However, I have to get some real writing done today no matter how desperate I am to finish reading the book I started a few hours ago (The Girl Who Knew Too Much by Amanda Quick) (after I finished reading How to Tame a Beast in Seven Days by Kerrelyn Sparks).

I mean it. I have to write today.

I haven’t written a word of fiction in two days and it’s bumming me out. Unfortunately, that hasn’t actually made it easier to do any writing. I think I’m avoiding my book.

I don’t have a time machine so there’s no point in dwelling on it, but I do have to do better today.

I have to stop avoiding my book. >:-{

June 22 no sessions

I’m mystified. I’ve successfully avoided everything I said I was going to avoid, but that wasn’t enough to get me started writing again. I started reading a book instead. I read half of it, then decided I needed a break from that one (1632 by Eric Flint) and started reading something different (Beholder’s Eye by Julie E. Czerneda).

More reading—productivity tips for artists

I’ve been procrastinating again—or, really, I never stopped. I’ve pretty much spent the entire day reading articles about productivity, flexible schedules, fixed schedules, procrastination, and tiny habits. Today’s most interesting find was “How to be Productive When You’re Lazy – A Guide for Artists” at rubberonion.com.

I do just about everything mentioned already, but it set off a few thoughts that I’m still trying to follow to their endpoint.

The thing is, I have huge aspirations for the next 12 months. I want to write a great many books this year, and I’m not off to a strong start. Frankly, in the bluntest of terms, I haven’t started at all this year.

I obsess too much about how productive I’m being (or not being), and I don’t give myself enough real* downtime, which usually sets off a cycle of procrastination that eats up significantly more time than I might have if I’d just given myself permission to be lazier. ;) These aren’t points of the article/post but they’re the thoughts that came into my mind while reading the post.

Anyway, more to think about as I try to get myself back to writing every day.

*TV watching is not real downtime! (Something I’ve only recently accepted.) When I watch television/videos, I don’t ever end the time feeling better, more rested, or more energetic than I was when I started. Comparing it to something else: reading often makes me want to start writing, but TV almost never does.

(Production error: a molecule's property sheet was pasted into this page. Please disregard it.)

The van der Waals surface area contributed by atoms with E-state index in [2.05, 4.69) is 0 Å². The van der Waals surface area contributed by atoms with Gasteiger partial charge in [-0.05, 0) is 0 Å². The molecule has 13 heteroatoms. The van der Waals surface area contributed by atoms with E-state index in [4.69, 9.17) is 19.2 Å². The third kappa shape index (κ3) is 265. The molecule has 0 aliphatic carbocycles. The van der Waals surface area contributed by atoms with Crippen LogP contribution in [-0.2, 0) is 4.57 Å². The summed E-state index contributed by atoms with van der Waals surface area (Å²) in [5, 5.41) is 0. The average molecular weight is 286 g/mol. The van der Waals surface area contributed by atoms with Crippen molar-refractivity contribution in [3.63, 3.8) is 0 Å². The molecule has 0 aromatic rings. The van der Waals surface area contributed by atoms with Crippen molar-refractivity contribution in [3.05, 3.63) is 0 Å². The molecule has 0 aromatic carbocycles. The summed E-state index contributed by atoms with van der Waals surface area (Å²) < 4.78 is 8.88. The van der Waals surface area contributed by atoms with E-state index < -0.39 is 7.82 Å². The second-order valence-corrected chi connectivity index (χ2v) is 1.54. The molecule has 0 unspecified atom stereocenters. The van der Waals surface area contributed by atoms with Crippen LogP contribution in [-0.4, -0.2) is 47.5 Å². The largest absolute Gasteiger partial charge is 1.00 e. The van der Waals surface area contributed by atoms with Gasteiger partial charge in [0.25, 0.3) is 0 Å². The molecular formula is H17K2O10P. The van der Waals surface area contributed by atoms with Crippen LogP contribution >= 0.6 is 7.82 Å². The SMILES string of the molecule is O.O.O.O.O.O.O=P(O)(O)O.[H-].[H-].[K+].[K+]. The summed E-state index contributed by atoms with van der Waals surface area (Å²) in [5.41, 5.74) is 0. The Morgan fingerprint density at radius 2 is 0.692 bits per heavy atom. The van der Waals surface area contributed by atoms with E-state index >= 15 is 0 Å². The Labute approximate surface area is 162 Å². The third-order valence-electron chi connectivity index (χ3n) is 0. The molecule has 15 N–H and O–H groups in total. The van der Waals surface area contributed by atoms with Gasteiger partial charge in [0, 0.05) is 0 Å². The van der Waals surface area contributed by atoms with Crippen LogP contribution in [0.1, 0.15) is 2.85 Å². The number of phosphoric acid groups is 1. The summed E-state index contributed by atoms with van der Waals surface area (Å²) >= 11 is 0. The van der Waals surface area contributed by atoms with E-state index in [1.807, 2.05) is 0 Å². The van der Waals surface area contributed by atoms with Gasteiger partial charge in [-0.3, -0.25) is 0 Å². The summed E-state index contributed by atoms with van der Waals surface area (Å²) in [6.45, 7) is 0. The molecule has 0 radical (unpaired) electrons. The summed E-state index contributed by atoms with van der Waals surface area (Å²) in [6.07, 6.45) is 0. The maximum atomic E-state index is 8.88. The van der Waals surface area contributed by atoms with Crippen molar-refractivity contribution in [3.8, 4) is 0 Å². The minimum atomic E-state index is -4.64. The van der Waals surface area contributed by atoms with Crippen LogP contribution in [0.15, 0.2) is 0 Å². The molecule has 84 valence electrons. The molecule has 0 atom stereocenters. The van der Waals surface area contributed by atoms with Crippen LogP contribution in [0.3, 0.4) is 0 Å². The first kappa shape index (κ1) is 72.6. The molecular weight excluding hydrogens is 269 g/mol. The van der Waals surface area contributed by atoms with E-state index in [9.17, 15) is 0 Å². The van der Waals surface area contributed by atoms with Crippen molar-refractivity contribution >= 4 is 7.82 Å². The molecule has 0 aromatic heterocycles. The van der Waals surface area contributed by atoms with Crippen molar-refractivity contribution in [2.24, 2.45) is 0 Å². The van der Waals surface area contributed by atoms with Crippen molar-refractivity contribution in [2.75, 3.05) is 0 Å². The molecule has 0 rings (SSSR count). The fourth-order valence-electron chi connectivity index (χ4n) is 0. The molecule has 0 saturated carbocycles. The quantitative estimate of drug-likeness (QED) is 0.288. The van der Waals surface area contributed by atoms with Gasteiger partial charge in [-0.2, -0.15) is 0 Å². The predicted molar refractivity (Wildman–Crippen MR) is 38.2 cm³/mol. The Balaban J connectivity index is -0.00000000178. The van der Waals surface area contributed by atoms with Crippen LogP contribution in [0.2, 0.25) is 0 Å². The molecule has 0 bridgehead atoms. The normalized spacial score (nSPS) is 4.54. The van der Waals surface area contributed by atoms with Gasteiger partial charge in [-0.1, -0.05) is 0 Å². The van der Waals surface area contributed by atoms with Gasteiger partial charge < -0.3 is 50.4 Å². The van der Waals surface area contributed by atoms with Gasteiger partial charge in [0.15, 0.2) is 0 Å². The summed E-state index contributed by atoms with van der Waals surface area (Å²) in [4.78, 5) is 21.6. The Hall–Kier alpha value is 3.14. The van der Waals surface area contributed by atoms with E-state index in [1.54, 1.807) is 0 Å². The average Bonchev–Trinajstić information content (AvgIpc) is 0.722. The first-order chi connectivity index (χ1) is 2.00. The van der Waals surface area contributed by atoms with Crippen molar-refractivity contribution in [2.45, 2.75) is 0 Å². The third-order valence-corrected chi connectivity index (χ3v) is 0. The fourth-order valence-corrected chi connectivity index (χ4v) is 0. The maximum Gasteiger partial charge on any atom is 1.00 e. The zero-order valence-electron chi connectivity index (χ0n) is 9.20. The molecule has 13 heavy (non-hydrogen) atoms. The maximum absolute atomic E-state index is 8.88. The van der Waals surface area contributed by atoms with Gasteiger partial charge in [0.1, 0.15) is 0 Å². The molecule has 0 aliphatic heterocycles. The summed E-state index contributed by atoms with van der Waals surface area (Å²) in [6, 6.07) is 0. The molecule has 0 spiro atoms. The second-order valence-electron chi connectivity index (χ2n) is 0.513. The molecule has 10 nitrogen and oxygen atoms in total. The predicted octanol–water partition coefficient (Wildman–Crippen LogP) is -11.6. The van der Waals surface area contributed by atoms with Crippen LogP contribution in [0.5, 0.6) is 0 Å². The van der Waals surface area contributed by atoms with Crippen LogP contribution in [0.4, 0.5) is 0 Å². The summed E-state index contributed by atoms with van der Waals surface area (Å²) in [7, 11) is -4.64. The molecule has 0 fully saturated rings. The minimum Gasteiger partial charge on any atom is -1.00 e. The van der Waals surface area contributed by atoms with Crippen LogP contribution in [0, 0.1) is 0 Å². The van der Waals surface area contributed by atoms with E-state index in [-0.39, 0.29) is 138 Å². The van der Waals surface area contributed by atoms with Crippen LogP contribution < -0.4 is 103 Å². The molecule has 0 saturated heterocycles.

Reading Log: Garden of Lies

Started reading: 9/19/2015

Garden of Lies - Amanda Quick

Finished reading: 9/22/2015

I started reading this one this morning. So far, I like it very much. It’s set in Victorian England and the hero and heroine are both interesting characters, as are several of the background characters. :)

Update 9/22: I finished this one today. I actually liked it quite a lot. I have this feeling Slater was mentioned in a previous book but I can’t be sure. Either way, I enjoyed a lot of different things about this particular one. I thought the mystery was very well done. I still kind of miss the more common tropes Quick used to write (fake engagements, etc) but I didn’t miss it quite so much in this book.

*I’m trying out a new way of doing my reading log posts. This way I get to keep up with some of the books I start and don’t finish for a while.

Reading too many self-help books of late

This is a common problem for me: I read too many self-help books. It’s my favorite kind of nonfiction.

Right now, I’m reading Triggers by Marshall Goldsmith and Four Seconds by Peter Bregman. The sad fact is that I read so many of them, they all get mixed up in my head and I couldn’t tell you much about any of them within a week or two of finishing them. I read Better Than Before a while back, and I remember thinking it was great, but I have no idea what I took away from it now that it’s been a few weeks. :o

I do believe when I finish Triggers, I’m going to take a self-help reading hiatus for the rest of the year and devote my extra time to reading fiction. (I’ve read about as much as I want to of Four Seconds after skipping around the chapters and reading those that interested me.) It’s time to start devoting more time to action experiments instead of thought experiments. :D

I’m struggling with the change in routine